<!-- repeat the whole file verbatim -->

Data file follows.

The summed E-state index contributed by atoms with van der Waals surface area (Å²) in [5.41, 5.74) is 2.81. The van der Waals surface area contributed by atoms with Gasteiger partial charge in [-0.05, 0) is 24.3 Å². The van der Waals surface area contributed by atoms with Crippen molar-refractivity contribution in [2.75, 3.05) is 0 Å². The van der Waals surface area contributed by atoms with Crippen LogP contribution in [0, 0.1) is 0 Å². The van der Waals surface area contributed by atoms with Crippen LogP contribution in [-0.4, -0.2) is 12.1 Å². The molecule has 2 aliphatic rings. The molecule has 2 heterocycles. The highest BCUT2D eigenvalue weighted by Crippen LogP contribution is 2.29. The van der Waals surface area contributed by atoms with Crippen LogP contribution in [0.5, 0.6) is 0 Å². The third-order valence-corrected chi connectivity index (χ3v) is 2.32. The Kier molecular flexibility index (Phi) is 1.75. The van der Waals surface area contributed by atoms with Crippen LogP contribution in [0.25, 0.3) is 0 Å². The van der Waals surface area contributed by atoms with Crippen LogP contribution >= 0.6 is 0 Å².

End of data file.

The summed E-state index contributed by atoms with van der Waals surface area (Å²) in [5.41, 5.74) is 2.81. The van der Waals surface area contributed by atoms with Gasteiger partial charge in [-0.05, 0) is 24.3 Å². The van der Waals surface area contributed by atoms with Crippen molar-refractivity contribution in [2.75, 3.05) is 0 Å². The van der Waals surface area contributed by atoms with Crippen LogP contribution in [0, 0.1) is 0 Å². The van der Waals surface area contributed by atoms with Crippen LogP contribution in [-0.4, -0.2) is 12.1 Å². The molecule has 2 aliphatic rings. The molecule has 2 heterocycles. The highest BCUT2D eigenvalue weighted by Crippen LogP contribution is 2.29. The van der Waals surface area contributed by atoms with Crippen LogP contribution in [0.5, 0.6) is 0 Å². The third-order valence-corrected chi connectivity index (χ3v) is 2.32. The Kier molecular flexibility index (Phi) is 1.75. The van der Waals surface area contributed by atoms with Crippen LogP contribution in [0.25, 0.3) is 0 Å². The van der Waals surface area contributed by atoms with Crippen LogP contribution >= 0.6 is 0 Å².